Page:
We propose that this paradox may actually be an index of Cbl/NOS regulation in endotoxaemia and that the high mRNA levels in LPS-only animals may be due to the observed phenomenon of “relaxed control of RNA synthesis” when SAM/methyl groups are deficient [92], as in folate or Cbl deficiency [93], thus consequential on the functional Cbl deficiency of endotoxaemia/sepsis, and more permanent MS inactivation by LPS, discussed earlier. Furthermore, it is theoretically possible that abnormal cell function in sepsis may result in much of the mRNA produced by the LPS-only group being “masked” and unavailable for efficient translation. It is possible also that the translated protein may be unstable and degrade at a faster rate. This is certainly known to be the case with eNOS mRNA in hypoxia [94] and in the presence of high TNF- [95], both characteristic of sepsis. In contrast, given Cbl’s impact on the two coenzymes, MS and MU, upon Cbl treatment, the septic cell should afford a degree of metabolic normality and thus economic efficiency in transcription/translation.

A remarkable study, over half a century ago, demonstrated that Cbl is capable of reactivating a diversity of key enzymes after acute oxidant stress, most of them also negatively affected in sepsis, including glucose-6-phosphate-dehydrogenase, lactate dehydrogenase, lysine, ornithine, and glutamic decarboxylase [96]. This last is critical for the supply of alpha-ketoglutarate in the Krebs cycle, which is depressed in sepsis, with consequent lower ATP production that is associated clinically with increased mortality [97]. In turn, supply of alpha-ketoglutarate determines the availability of L-arginine, glutamate, and glutamine, all of which also decrease in sepsis, with adverse consequences, in the case of L-arginine especially for the NOS [98]. Observed low levels of L-arginine in sepsis [99] are associated with increased reactive nitrogen species, including high ONOO-, and reactive oxygen species production during NOS catalysis [98], interfering with the normal, more beneficial cell signalling, necessary for the efficient resolution of the pro-inflammatory phase of the immune response.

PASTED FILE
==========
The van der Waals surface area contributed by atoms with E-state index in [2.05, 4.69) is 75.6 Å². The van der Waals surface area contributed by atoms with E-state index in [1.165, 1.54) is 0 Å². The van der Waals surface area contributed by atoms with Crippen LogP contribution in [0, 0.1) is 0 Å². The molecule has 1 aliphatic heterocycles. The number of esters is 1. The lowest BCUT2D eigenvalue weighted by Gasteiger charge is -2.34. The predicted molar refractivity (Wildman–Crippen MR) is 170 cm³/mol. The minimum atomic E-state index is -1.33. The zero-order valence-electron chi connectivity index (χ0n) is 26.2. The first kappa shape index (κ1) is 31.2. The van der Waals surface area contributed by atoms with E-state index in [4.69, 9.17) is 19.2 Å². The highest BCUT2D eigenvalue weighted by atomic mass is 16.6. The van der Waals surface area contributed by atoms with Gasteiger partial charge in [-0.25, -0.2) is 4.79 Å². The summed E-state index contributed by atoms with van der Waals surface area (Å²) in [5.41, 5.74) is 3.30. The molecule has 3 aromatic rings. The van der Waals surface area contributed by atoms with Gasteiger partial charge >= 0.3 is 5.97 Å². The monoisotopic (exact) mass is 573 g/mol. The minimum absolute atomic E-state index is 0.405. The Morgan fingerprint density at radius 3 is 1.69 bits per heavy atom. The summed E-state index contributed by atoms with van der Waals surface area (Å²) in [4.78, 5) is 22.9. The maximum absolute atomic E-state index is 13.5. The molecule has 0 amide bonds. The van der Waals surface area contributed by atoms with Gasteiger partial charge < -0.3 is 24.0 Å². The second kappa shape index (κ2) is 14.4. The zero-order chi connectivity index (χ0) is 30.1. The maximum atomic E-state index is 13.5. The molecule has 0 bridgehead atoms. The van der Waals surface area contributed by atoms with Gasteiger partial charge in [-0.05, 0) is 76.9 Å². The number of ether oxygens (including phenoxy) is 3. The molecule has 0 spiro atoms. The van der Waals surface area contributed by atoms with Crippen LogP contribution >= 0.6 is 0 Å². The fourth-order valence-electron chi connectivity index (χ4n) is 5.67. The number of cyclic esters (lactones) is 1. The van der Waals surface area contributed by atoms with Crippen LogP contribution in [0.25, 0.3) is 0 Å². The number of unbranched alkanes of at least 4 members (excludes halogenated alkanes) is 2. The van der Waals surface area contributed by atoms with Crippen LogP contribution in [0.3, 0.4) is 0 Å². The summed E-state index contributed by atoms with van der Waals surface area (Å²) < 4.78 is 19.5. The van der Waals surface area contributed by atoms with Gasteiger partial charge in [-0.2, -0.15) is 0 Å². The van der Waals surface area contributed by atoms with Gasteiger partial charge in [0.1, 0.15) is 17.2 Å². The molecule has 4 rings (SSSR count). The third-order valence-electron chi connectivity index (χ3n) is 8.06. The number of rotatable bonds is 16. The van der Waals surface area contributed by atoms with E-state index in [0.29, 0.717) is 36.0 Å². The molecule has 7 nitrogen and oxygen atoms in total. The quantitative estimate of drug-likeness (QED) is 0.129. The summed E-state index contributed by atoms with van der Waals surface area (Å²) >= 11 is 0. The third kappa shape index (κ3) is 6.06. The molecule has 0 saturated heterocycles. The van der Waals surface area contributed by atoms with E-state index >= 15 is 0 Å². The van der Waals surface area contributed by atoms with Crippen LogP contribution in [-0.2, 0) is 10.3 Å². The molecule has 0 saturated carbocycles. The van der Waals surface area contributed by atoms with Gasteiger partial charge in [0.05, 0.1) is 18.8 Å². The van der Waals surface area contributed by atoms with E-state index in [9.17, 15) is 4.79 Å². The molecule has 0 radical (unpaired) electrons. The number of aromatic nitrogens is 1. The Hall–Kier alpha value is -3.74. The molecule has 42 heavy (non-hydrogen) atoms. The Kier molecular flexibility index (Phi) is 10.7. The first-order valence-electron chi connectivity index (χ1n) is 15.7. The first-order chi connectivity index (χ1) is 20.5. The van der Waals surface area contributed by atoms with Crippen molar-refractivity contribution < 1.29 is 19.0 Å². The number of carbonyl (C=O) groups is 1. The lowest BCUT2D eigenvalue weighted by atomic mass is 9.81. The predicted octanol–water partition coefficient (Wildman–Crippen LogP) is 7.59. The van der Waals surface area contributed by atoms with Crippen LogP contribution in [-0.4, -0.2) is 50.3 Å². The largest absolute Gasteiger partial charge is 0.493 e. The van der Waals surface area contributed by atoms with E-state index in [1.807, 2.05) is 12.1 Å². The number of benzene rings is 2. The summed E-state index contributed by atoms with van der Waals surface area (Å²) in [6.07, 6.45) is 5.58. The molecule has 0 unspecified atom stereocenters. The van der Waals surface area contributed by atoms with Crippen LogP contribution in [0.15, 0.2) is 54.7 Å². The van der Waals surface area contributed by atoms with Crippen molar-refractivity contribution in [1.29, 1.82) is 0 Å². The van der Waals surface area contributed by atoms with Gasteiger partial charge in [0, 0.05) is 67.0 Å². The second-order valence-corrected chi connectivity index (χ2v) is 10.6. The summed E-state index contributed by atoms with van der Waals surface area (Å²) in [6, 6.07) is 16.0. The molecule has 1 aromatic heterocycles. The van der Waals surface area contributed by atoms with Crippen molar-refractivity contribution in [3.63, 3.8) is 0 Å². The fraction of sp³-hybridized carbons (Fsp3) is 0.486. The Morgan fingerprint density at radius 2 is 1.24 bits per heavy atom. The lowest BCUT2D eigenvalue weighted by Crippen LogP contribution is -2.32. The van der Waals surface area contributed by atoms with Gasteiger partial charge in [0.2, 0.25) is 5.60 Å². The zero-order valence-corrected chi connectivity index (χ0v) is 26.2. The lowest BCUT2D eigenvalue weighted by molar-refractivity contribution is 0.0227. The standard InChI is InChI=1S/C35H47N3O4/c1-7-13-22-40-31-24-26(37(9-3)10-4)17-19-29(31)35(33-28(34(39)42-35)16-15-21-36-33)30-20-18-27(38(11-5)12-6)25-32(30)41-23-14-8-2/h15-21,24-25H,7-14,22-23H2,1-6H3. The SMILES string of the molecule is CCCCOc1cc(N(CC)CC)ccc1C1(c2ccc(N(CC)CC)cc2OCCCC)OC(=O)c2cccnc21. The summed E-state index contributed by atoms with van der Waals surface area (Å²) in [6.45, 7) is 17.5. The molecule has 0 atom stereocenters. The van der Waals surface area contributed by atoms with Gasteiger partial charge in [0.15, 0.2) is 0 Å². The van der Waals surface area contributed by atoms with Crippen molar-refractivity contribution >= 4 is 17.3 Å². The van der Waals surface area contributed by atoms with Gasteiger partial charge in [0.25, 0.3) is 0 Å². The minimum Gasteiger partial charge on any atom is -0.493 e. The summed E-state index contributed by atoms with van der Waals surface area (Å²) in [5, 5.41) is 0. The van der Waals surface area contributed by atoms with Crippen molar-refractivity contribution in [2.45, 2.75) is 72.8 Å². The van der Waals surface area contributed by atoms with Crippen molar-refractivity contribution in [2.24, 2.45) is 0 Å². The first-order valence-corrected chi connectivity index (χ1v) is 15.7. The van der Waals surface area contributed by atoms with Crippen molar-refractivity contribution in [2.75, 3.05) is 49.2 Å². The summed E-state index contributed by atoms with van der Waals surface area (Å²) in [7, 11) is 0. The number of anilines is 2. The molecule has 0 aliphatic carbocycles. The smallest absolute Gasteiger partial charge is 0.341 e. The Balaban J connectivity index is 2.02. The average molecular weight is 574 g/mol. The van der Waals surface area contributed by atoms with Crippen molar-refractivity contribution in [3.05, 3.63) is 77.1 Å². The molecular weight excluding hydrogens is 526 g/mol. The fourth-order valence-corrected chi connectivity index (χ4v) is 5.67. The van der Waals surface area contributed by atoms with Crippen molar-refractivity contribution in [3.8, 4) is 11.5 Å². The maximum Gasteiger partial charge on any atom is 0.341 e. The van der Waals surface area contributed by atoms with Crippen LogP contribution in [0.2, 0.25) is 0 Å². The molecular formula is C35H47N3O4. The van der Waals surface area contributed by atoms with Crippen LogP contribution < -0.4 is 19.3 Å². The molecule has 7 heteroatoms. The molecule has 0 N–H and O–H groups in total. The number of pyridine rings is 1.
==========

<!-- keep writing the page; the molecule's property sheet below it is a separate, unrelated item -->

4.3. HOCbl Reciprocal Regulation of iNOS/NO and TNF-

iNOS-derived is known to have a direct regulatory correlation to levels of TNF- [100, 101]. This iNOS/ /TNF- regulation seems operative here with HOCbl treatment, not LPS-only. Since HOCbl permitted a moderate rise in (at least, as measured by NOS nitrite end-products), in tandem with moderate levels of TNF- mRNA and protein, and since Cbl status has an inverse relation to TNF- levels [15], it seems reasonable to conclude that such Cbl/TNF- regulation occurs downstream of HOCbl/NOS/ regulation. Additional evidence for this in our studies may be seen even in the resolution phase of the immune response, where HOCbl-related levels of iNOS expression showed a direct correlation to those of TNF- , even to the degree of inhibition, in both lung and liver tissues (Figures 9(c) and 9(d)/Table 3). Importantly, however, in the early pro-inflammatory phase HOCbl iNOS/ regulation does not completely inhibit TNF- : 50% reduction being observed in our experiments. This is a critical point as anti-TNF- mAb treatment increases sepsis mortality in the clinic, since some degree of TNF- production and consequent early pro-inflammatory signalling is essential for an effective immune response [102].